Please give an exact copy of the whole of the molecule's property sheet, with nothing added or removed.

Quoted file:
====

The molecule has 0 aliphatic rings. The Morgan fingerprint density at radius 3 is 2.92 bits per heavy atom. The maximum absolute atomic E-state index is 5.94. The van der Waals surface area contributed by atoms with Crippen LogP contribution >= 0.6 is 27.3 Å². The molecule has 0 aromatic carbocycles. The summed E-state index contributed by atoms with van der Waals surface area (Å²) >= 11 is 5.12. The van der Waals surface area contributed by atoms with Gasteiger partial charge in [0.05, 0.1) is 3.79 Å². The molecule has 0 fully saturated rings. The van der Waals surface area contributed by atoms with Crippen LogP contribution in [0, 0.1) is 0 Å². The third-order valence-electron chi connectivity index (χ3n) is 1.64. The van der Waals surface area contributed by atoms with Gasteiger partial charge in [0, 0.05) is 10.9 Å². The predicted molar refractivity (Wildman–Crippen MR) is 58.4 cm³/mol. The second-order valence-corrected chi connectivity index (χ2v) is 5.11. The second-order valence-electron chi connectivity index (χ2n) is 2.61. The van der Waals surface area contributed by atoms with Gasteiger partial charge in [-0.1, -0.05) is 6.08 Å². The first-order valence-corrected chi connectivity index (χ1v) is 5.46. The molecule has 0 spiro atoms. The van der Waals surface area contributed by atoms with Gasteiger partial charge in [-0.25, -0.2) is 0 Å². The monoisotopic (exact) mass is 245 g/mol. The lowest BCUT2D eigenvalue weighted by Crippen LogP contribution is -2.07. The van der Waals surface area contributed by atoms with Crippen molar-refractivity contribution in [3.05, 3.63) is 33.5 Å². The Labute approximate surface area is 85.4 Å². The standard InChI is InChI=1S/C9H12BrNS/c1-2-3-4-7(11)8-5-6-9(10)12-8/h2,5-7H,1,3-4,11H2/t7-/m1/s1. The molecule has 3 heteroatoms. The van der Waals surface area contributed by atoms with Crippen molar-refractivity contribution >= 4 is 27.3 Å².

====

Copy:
The molecule has 0 aliphatic rings. The Morgan fingerprint density at radius 3 is 2.92 bits per heavy atom. The maximum absolute atomic E-state index is 5.94. The van der Waals surface area contributed by atoms with Crippen LogP contribution >= 0.6 is 27.3 Å². The molecule has 0 aromatic carbocycles. The summed E-state index contributed by atoms with van der Waals surface area (Å²) >= 11 is 5.12. The van der Waals surface area contributed by atoms with Gasteiger partial charge in [0.05, 0.1) is 3.79 Å². The molecule has 0 fully saturated rings. The van der Waals surface area contributed by atoms with Crippen LogP contribution in [0, 0.1) is 0 Å². The third-order valence-electron chi connectivity index (χ3n) is 1.64. The van der Waals surface area contributed by atoms with Gasteiger partial charge in [0, 0.05) is 10.9 Å². The predicted molar refractivity (Wildman–Crippen MR) is 58.4 cm³/mol. The second-order valence-corrected chi connectivity index (χ2v) is 5.11. The second-order valence-electron chi connectivity index (χ2n) is 2.61. The van der Waals surface area contributed by atoms with Gasteiger partial charge in [-0.1, -0.05) is 6.08 Å². The first-order valence-corrected chi connectivity index (χ1v) is 5.46. The molecule has 0 spiro atoms. The van der Waals surface area contributed by atoms with Gasteiger partial charge in [-0.25, -0.2) is 0 Å². The monoisotopic (exact) mass is 245 g/mol. The lowest BCUT2D eigenvalue weighted by Crippen LogP contribution is -2.07. The van der Waals surface area contributed by atoms with Crippen molar-refractivity contribution in [3.05, 3.63) is 33.5 Å². The Labute approximate surface area is 85.4 Å². The standard InChI is InChI=1S/C9H12BrNS/c1-2-3-4-7(11)8-5-6-9(10)12-8/h2,5-7H,1,3-4,11H2/t7-/m1/s1. The molecule has 3 heteroatoms. The van der Waals surface area contributed by atoms with Crippen molar-refractivity contribution >= 4 is 27.3 Å².